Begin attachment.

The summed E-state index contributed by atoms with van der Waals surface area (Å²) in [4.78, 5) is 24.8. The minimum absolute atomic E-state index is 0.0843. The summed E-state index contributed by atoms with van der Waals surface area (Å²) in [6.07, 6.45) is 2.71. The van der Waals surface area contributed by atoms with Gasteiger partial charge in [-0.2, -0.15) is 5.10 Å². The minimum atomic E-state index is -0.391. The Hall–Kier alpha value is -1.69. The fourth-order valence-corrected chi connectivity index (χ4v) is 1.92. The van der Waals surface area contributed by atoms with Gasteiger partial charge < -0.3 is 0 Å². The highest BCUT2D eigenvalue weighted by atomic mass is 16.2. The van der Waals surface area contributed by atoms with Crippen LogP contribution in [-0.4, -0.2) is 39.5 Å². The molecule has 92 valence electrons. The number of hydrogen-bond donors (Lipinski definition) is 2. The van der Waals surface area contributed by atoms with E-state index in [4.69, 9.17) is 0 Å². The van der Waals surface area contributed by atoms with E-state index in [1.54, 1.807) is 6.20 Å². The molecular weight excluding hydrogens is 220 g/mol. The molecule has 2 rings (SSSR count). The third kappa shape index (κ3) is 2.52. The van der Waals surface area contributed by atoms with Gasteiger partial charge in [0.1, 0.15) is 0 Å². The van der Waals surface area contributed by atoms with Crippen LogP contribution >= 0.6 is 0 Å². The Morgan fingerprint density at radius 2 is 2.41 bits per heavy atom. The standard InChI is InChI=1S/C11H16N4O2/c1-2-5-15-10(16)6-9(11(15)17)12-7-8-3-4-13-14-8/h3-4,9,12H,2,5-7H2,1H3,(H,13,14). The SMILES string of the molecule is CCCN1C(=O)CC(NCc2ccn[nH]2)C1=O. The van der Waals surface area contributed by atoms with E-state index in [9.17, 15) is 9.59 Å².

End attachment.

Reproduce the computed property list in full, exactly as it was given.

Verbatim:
The summed E-state index contributed by atoms with van der Waals surface area (Å²) in [4.78, 5) is 24.8. The minimum absolute atomic E-state index is 0.0843. The summed E-state index contributed by atoms with van der Waals surface area (Å²) in [6.07, 6.45) is 2.71. The van der Waals surface area contributed by atoms with Gasteiger partial charge in [-0.2, -0.15) is 5.10 Å². The minimum atomic E-state index is -0.391. The Hall–Kier alpha value is -1.69. The fourth-order valence-corrected chi connectivity index (χ4v) is 1.92. The van der Waals surface area contributed by atoms with Gasteiger partial charge < -0.3 is 0 Å². The highest BCUT2D eigenvalue weighted by atomic mass is 16.2. The van der Waals surface area contributed by atoms with Crippen LogP contribution in [-0.4, -0.2) is 39.5 Å². The molecule has 92 valence electrons. The number of hydrogen-bond donors (Lipinski definition) is 2. The van der Waals surface area contributed by atoms with E-state index in [4.69, 9.17) is 0 Å². The van der Waals surface area contributed by atoms with E-state index in [1.54, 1.807) is 6.20 Å². The molecular weight excluding hydrogens is 220 g/mol. The molecule has 2 rings (SSSR count). The third kappa shape index (κ3) is 2.52. The van der Waals surface area contributed by atoms with Gasteiger partial charge in [0.1, 0.15) is 0 Å². The van der Waals surface area contributed by atoms with Crippen LogP contribution >= 0.6 is 0 Å². The Morgan fingerprint density at radius 2 is 2.41 bits per heavy atom. The standard InChI is InChI=1S/C11H16N4O2/c1-2-5-15-10(16)6-9(11(15)17)12-7-8-3-4-13-14-8/h3-4,9,12H,2,5-7H2,1H3,(H,13,14). The SMILES string of the molecule is CCCN1C(=O)CC(NCc2ccn[nH]2)C1=O. The van der Waals surface area contributed by atoms with E-state index in [9.17, 15) is 9.59 Å².